Ilford house won’t be used for temporary accommodation after anti-social behaviour complaints
PUBLISHED: 10:00 23 July 2020 | UPDATED: 20:04 24 July 2020
A house will never be used as temporary accommodation again after residents complained of drug use and anti-social behaviour.
The house in Warwick Gardens, Ilford, was contracted to Redbridge Council’s housing service last year but neighbours say they saw an “overnight” increase in problems during lockdown.
One said he refused to let his children go in his garden due to drug paraphernalia thrown over his fence and eventually had them stay with their grandparents.
Redbridge Council, which was first contacted by the Local Democracy Reporting Service on June 30 and responded on Wednesday, July 22, said it had taken “swift and decisive action”.
However, the neighbour said residents had complained for weeks before any action was taken regarding the property.
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Cllr Farah Hussain, who is responsible for housing and homelessness, said: “The property in question is a House in Multiple Occupation (HMO), contracted to the council’s housing service last year as temporary accommodation to meet the rising demand for housing in the borough.
“At the start of the Covid-19 pandemic, a small number of units were used to place homeless individuals as part of the government’s instruction to provide anyone sleeping rough with a safe place to live.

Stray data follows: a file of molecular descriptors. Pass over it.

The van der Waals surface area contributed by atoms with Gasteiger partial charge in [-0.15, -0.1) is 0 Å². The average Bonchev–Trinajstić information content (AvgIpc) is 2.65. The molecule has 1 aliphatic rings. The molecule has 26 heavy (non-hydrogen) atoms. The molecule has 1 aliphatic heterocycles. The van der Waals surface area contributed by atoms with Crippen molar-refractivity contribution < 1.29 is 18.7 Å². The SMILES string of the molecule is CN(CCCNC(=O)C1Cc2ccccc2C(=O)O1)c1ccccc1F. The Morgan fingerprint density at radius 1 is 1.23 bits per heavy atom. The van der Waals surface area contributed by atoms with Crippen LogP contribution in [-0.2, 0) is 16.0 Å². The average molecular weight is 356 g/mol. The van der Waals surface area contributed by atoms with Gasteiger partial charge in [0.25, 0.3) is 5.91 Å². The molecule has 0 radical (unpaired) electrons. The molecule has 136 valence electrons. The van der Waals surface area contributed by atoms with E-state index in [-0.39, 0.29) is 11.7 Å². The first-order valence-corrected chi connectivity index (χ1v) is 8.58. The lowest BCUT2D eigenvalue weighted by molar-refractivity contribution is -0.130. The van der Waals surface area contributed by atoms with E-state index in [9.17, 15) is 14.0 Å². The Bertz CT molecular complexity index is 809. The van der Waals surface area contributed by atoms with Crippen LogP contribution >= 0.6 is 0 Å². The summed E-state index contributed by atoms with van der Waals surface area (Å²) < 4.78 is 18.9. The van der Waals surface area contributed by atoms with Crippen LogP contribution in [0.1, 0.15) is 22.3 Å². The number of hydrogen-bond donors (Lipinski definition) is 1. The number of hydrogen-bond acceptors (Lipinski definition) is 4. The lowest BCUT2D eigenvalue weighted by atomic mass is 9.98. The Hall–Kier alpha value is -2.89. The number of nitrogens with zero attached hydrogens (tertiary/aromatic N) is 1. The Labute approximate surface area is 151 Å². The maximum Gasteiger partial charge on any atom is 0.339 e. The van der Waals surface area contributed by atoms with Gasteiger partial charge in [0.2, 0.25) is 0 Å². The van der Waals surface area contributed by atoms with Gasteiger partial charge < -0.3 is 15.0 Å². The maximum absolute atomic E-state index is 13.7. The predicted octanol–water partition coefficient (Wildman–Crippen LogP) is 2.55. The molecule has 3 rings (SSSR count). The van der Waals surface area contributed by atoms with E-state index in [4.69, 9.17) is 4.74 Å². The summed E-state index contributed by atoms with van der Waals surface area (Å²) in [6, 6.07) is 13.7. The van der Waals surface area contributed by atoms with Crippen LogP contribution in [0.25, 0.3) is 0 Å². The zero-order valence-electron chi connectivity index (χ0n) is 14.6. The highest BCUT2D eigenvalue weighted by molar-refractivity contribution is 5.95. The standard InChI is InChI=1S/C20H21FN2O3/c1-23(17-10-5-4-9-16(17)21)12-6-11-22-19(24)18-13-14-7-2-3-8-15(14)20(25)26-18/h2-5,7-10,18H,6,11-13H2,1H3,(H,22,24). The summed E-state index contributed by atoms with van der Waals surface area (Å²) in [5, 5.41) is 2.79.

“Following a number of concerns raised by neighbouring residents about anti-social behaviour, we took swift and decisive action to resolve the situation.
“As a result, this property is no longer being used by the council for temporary accommodation and is now empty and secure. We’re pleased to report that no further issues have been reported concerning this property.
“The owner will be required to apply for appropriate planning consent if they intend to rent the property as a private-sector HMO.
“In any case, we will not use it as temporary accommodation in the future. The owners will also need to apply for an HMO property licence and meet the high standards required.”
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